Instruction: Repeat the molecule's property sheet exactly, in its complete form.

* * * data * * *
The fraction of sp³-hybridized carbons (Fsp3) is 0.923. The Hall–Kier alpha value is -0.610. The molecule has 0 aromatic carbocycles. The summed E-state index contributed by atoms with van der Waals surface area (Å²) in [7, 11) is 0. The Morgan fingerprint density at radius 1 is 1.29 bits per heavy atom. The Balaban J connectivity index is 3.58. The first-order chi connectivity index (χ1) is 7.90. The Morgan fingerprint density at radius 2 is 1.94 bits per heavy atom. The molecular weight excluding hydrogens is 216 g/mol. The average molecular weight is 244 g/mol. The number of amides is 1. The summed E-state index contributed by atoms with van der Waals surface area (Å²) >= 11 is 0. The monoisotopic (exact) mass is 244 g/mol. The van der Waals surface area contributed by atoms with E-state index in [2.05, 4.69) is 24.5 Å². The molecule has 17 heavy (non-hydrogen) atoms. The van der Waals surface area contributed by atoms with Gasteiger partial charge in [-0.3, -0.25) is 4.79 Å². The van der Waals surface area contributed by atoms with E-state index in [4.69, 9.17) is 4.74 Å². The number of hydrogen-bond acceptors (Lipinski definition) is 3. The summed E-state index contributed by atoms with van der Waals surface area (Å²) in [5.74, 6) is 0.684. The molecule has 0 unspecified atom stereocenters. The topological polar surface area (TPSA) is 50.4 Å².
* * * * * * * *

The fraction of sp³-hybridized carbons (Fsp3) is 0.923. The Hall–Kier alpha value is -0.610. The molecule has 0 aromatic carbocycles. The summed E-state index contributed by atoms with van der Waals surface area (Å²) in [7, 11) is 0. The Morgan fingerprint density at radius 1 is 1.29 bits per heavy atom. The Balaban J connectivity index is 3.58. The first-order chi connectivity index (χ1) is 7.90. The Morgan fingerprint density at radius 2 is 1.94 bits per heavy atom. The molecular weight excluding hydrogens is 216 g/mol. The average molecular weight is 244 g/mol. The number of amides is 1. The summed E-state index contributed by atoms with van der Waals surface area (Å²) >= 11 is 0. The monoisotopic (exact) mass is 244 g/mol. The van der Waals surface area contributed by atoms with E-state index in [2.05, 4.69) is 24.5 Å². The molecule has 17 heavy (non-hydrogen) atoms. The van der Waals surface area contributed by atoms with Gasteiger partial charge in [-0.3, -0.25) is 4.79 Å². The van der Waals surface area contributed by atoms with E-state index in [4.69, 9.17) is 4.74 Å². The number of hydrogen-bond acceptors (Lipinski definition) is 3. The summed E-state index contributed by atoms with van der Waals surface area (Å²) in [5.74, 6) is 0.684. The molecule has 0 unspecified atom stereocenters. The topological polar surface area (TPSA) is 50.4 Å².